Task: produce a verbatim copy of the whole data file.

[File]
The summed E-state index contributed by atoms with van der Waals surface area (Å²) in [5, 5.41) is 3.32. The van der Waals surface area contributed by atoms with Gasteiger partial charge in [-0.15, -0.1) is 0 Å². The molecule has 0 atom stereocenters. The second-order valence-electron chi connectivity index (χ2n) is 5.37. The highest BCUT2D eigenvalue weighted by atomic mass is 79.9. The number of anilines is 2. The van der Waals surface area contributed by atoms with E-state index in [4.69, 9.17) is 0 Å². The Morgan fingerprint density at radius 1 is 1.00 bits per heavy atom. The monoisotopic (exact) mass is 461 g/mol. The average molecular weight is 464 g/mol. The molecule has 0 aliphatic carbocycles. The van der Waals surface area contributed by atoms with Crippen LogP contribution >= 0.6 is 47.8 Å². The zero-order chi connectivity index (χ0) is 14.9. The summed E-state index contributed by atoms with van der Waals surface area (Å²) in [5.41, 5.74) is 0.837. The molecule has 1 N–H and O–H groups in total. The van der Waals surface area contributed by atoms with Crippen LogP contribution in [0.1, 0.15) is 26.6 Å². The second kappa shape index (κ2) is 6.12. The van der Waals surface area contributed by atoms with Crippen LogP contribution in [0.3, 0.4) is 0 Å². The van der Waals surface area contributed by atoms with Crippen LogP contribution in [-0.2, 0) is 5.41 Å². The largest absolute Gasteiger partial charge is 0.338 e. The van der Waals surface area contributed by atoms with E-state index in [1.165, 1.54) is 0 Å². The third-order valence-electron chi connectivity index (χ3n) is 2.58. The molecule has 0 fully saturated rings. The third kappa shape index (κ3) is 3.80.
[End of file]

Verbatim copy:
The summed E-state index contributed by atoms with van der Waals surface area (Å²) in [5, 5.41) is 3.32. The van der Waals surface area contributed by atoms with Gasteiger partial charge in [-0.15, -0.1) is 0 Å². The molecule has 0 atom stereocenters. The second-order valence-electron chi connectivity index (χ2n) is 5.37. The highest BCUT2D eigenvalue weighted by atomic mass is 79.9. The number of anilines is 2. The van der Waals surface area contributed by atoms with E-state index in [4.69, 9.17) is 0 Å². The Morgan fingerprint density at radius 1 is 1.00 bits per heavy atom. The monoisotopic (exact) mass is 461 g/mol. The average molecular weight is 464 g/mol. The molecule has 0 aliphatic carbocycles. The van der Waals surface area contributed by atoms with Crippen LogP contribution >= 0.6 is 47.8 Å². The zero-order chi connectivity index (χ0) is 14.9. The summed E-state index contributed by atoms with van der Waals surface area (Å²) in [5.41, 5.74) is 0.837. The molecule has 1 N–H and O–H groups in total. The van der Waals surface area contributed by atoms with Crippen LogP contribution in [0.1, 0.15) is 26.6 Å². The second kappa shape index (κ2) is 6.12. The van der Waals surface area contributed by atoms with Crippen LogP contribution in [0.3, 0.4) is 0 Å². The van der Waals surface area contributed by atoms with Crippen LogP contribution in [-0.2, 0) is 5.41 Å². The largest absolute Gasteiger partial charge is 0.338 e. The van der Waals surface area contributed by atoms with E-state index in [1.165, 1.54) is 0 Å². The third-order valence-electron chi connectivity index (χ3n) is 2.58. The molecule has 0 fully saturated rings. The third kappa shape index (κ3) is 3.80.